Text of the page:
Here are some blog posts I’ve written on podcasting before.
I understand that some people need more personalized help. It could be that you are an entrepreneur running a business that needs someone to take a closer look at your podcast. You perhaps need specific help in areas like marketing the show. It could be that you need help with sounding good, and training your voice.
Every month, I open a few coaching slots. Click the button below to schedule one.
No literature about starting a podcast is complete without a mention about sponsorships. While I did make a mention in Section 3, I intentionally stayed away from the topic for a reason.
Over the years I’ve seen a lot of discussions on this topic. So much so that I observed so many new podcasters feel bad about not able to get sponsorships, instead of feeling good about being able to have a loyal audience.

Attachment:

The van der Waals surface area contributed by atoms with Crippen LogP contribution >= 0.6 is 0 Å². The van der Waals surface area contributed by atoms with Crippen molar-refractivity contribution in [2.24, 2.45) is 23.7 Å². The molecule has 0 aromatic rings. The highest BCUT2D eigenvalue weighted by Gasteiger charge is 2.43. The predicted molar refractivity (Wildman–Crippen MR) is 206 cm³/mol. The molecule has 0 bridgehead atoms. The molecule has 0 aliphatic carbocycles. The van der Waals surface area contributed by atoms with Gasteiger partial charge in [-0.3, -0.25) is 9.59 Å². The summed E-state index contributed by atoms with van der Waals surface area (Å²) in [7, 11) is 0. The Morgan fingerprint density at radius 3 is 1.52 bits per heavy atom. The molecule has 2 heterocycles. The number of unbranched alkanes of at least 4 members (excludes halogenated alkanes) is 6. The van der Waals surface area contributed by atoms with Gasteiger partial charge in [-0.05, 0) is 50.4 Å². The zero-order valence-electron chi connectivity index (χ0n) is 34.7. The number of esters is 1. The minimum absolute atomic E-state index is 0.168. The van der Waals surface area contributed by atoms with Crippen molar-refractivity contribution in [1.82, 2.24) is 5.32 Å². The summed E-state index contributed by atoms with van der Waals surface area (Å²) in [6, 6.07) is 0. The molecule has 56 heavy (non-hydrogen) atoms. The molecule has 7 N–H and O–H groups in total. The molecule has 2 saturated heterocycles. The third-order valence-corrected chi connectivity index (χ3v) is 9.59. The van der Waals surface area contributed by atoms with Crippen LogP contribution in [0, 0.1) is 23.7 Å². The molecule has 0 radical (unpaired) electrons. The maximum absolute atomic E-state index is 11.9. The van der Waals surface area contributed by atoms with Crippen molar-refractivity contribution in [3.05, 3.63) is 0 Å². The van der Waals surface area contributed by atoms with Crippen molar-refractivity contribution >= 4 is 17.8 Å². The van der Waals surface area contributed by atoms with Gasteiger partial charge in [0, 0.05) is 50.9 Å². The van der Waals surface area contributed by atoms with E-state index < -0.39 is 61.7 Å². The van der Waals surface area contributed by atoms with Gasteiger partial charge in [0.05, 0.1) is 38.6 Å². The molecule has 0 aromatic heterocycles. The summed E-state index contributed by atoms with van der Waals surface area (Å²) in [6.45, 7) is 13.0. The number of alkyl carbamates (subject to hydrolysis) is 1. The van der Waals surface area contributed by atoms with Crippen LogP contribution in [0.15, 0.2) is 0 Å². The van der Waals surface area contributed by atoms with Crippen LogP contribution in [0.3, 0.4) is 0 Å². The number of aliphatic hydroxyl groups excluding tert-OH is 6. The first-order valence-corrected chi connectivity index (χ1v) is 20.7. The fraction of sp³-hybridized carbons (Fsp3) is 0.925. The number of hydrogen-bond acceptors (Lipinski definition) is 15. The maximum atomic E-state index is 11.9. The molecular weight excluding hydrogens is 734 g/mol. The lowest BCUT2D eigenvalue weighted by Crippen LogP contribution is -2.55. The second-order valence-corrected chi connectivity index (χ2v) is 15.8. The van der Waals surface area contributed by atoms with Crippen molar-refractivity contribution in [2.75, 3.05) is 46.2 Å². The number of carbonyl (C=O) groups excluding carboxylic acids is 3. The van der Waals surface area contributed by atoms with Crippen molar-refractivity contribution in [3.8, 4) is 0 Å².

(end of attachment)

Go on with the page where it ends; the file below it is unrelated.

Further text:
If you have a podcast with over 10,000-15,000 listens per episode, that’s great. Go ahead and try to get some sponsors.
But having 500 or 5000 listens per episode is not a disgrace. Yes, you wouldn’t get sponsors, but you have real people listening to you!
If you could offer something really valuable for the 500 or 5000 listeners, they would pay you. Even if 10% of them bought something from you for $10, $500 or $5000 is lot of money!
That’s great. Congratulations!
I’m not qualified enough to talk about sponsorships, but I know if one person who is – John Lee Dumas aka JLD. He’s interviewed over 2000 guests and his show has been consistently generating sponsorship revenue for over 7 years.